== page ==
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I like to think that when someone looks at me, they don’t see anything amiss. I do not necessarily see myself as an anxious person, but I know that mixture of fear, panic, and stress intimately — as the patriarch from Jane Austen’s Pride & Prejudice might say, anxiety has been my constant companion.

No single experience is applicable to all people struggling with anxiety. Some act out in the moment. Others retreat. Some eat to excess, while others can’t stomach anything. Most of the time, I experience anxiety when going out of my comfort zone or in intimidating circumstances. Still, it’s during holidays that my anxiety is most consistent — and I’m probably not alone in this.

It started with Christmases. I was about 15 when I realized that gift-giving holidays were becoming harder to handle. Shortly after the unwrapping began, I’d become sad, my heart rate would increase, and I’d feel my eyes start to glaze over as I attempted to appear cheerful. Tears would sting my eyes, and to avoid anyone noticing I’d look down more and speak less.

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This year was no exception, not long after my family gathered in my parents’ living room to unwrap their gifts, all smiling and laughing and enjoying themselves. The cue is unpredictable — perhaps it’s a passing thought or a memory of previous anxious holiday experiences — yet it is always sudden and fast-acting. I felt the familiar symptoms. Stomach churned. Heart rate elevated. Dread of the further unpleasantness to come. Awareness that while my siblings and parents are perfectly happy living in the moment, I am somehow alone.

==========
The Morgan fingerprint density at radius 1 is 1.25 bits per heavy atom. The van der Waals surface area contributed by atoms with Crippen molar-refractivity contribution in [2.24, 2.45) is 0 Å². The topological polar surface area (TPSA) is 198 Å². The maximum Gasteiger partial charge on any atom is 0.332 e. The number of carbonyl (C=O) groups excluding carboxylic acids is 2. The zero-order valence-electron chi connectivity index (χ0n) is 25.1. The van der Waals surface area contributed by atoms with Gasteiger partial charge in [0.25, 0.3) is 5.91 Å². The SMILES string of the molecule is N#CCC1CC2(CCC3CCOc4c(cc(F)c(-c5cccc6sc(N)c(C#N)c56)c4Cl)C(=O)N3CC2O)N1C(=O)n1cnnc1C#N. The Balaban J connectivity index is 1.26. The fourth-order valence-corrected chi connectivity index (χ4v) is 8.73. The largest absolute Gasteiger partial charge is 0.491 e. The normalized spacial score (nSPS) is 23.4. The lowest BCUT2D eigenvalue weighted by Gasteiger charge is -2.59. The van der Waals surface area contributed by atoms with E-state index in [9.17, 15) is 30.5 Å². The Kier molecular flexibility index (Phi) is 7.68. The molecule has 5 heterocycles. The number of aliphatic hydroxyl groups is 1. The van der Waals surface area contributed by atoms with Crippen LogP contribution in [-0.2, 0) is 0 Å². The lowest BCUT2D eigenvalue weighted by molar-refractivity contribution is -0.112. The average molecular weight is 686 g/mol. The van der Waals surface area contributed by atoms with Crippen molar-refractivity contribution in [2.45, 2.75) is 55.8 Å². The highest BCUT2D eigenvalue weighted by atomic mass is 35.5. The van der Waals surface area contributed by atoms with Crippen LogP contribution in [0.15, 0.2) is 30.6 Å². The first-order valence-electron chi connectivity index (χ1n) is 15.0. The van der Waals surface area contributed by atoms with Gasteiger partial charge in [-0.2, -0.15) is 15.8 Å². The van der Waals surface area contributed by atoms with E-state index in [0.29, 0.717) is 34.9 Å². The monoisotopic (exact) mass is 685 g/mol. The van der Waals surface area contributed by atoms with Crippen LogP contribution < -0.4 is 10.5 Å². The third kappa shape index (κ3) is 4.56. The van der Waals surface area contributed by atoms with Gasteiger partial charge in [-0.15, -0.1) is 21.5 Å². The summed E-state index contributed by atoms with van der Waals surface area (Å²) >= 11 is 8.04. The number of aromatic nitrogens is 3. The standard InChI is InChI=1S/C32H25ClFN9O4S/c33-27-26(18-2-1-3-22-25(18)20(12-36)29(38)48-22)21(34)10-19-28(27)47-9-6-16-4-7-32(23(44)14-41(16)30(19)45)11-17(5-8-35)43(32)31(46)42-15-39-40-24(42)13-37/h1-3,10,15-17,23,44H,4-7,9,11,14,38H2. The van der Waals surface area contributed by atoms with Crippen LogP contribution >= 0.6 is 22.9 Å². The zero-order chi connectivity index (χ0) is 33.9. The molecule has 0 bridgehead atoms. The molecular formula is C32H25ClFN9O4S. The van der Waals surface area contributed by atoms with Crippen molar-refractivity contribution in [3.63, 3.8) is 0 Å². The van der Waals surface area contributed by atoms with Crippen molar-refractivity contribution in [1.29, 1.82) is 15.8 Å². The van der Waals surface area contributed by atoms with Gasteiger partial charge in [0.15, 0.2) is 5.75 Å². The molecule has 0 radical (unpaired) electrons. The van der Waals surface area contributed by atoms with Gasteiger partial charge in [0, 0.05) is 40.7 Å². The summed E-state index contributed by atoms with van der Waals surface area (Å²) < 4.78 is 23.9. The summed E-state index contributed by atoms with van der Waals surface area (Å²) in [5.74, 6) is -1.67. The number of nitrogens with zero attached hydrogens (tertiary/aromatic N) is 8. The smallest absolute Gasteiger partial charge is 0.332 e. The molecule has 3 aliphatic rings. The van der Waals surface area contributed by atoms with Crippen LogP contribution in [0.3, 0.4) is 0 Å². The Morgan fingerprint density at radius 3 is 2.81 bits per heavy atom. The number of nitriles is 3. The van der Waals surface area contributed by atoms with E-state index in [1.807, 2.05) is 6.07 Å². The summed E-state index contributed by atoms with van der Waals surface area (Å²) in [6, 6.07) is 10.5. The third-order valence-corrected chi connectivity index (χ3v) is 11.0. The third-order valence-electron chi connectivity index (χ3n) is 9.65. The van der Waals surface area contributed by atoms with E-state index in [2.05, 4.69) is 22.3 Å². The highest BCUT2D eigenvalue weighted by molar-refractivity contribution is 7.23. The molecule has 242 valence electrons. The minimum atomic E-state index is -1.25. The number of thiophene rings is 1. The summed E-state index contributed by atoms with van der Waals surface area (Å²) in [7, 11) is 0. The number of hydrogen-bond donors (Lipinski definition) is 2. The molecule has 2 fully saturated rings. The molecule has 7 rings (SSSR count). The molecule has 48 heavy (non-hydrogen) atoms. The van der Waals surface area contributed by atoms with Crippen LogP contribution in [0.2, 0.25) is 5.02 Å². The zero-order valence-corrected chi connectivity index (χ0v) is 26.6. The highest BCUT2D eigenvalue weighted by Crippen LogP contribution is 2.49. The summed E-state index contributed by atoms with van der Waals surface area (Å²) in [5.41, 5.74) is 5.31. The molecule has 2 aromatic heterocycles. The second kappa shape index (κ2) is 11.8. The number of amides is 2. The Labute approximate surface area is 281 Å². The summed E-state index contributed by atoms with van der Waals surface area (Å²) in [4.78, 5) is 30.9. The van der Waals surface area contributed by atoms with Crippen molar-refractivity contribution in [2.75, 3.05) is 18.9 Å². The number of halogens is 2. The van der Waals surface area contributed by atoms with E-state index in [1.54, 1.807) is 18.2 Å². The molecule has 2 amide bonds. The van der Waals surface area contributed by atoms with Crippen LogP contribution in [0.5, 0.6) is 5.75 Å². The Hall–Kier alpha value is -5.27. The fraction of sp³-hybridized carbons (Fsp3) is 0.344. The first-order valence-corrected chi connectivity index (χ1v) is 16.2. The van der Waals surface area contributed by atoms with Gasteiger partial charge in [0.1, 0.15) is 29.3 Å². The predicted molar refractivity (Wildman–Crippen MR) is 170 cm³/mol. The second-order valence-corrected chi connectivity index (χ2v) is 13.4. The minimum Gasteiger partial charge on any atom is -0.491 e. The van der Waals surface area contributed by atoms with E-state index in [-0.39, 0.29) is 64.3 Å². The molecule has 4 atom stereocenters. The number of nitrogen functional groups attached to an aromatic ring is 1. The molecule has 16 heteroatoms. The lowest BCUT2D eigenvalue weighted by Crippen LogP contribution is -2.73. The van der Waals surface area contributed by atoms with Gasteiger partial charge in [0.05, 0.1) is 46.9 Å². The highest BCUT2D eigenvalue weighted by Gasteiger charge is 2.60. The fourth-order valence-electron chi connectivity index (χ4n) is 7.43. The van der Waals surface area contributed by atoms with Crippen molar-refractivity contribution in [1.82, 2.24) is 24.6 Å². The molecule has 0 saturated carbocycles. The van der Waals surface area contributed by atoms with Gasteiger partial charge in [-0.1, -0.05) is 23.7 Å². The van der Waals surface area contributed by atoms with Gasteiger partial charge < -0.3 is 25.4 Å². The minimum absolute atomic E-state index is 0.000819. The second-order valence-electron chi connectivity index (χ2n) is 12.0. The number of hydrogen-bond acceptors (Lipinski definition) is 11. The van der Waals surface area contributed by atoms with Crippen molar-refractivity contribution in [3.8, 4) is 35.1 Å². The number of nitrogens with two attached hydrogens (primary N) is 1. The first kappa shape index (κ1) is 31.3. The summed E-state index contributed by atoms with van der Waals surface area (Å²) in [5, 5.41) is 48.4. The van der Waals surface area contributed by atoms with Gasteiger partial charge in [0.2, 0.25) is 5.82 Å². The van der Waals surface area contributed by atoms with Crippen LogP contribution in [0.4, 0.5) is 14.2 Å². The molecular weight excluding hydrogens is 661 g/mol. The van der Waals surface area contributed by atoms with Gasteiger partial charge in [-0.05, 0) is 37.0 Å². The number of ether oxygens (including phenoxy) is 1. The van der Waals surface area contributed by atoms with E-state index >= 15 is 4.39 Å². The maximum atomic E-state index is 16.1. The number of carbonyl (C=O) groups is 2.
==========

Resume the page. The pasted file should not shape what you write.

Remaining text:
I was determined to act as though everything was normal. I prepared tea in the kitchen, taking deep breaths and counting to 10, but that didn’t work. Then I gave in and talked to my mother. It wasn’t until now — when I was forced to put my problems into words – that I figured out what was wrong: I was pushing myself to be happy, and that pressure was making such happiness impossible.

New Year’s, Christmas, birthdays, holidays in general — on these occasions, we are not only expected to be happy. We are supposed to be. Every day, we read about people in our communities who are destitute, lonely, or struggling financially, and never do these stories strike us with more weight and sympathy than during the holidays. In one’s state of heightened “holiday spirit,” the misfortunes of others are even more significant, and they must be replaced with cheer and goodwill to all. This is not, in itself, a bad thing. However, this may help explain why someone with high expectations of her emotional condition might find holidays difficult.

Growing up and away from the adolescent euphoria holidays used to inspire, at some point I started pressuring myself to show how happy I was. I did not want my family to think I was ungrateful or insufficiently cheerful, and that self-imposed pressure is what ruined everything.

2016 was a dreadful year. Still, for me, it was a year of epiphanies. I learned that “your best” changes every time you try it and that there is no shame in doing what is right for you. So, if you would rather be alone on New Year’s Eve, unwrap gifts in the privacy of your bedroom, or avoid holiday dinners altogether, do what feels right. After all, there is enough judgment in the world. You mustn’t let it take away your spirit.

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